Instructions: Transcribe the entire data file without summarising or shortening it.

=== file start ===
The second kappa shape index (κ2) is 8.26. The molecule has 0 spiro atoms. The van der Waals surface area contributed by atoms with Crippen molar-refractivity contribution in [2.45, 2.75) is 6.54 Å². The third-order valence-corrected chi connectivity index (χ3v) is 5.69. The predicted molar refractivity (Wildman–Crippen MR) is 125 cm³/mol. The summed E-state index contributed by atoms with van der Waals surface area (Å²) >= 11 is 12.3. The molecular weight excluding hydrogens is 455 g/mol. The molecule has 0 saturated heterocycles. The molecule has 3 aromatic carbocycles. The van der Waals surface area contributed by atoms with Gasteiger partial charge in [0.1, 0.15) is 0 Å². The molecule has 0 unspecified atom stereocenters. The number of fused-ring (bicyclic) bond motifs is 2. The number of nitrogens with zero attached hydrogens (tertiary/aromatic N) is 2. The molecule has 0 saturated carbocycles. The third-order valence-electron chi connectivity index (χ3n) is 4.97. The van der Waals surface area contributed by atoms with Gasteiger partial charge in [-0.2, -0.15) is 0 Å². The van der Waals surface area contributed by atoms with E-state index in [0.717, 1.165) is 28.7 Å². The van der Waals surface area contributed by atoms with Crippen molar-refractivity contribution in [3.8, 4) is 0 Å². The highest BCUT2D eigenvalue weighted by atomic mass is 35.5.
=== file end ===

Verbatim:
The second kappa shape index (κ2) is 8.26. The molecule has 0 spiro atoms. The van der Waals surface area contributed by atoms with Crippen molar-refractivity contribution in [2.45, 2.75) is 6.54 Å². The third-order valence-corrected chi connectivity index (χ3v) is 5.69. The predicted molar refractivity (Wildman–Crippen MR) is 125 cm³/mol. The summed E-state index contributed by atoms with van der Waals surface area (Å²) >= 11 is 12.3. The molecular weight excluding hydrogens is 455 g/mol. The molecule has 0 saturated heterocycles. The molecule has 3 aromatic carbocycles. The van der Waals surface area contributed by atoms with Gasteiger partial charge in [0.1, 0.15) is 0 Å². The molecule has 0 unspecified atom stereocenters. The number of fused-ring (bicyclic) bond motifs is 2. The number of nitrogens with zero attached hydrogens (tertiary/aromatic N) is 2. The molecule has 0 saturated carbocycles. The third-order valence-electron chi connectivity index (χ3n) is 4.97. The van der Waals surface area contributed by atoms with Gasteiger partial charge in [-0.2, -0.15) is 0 Å². The van der Waals surface area contributed by atoms with E-state index in [0.717, 1.165) is 28.7 Å². The van der Waals surface area contributed by atoms with Crippen molar-refractivity contribution in [3.8, 4) is 0 Å². The highest BCUT2D eigenvalue weighted by atomic mass is 35.5.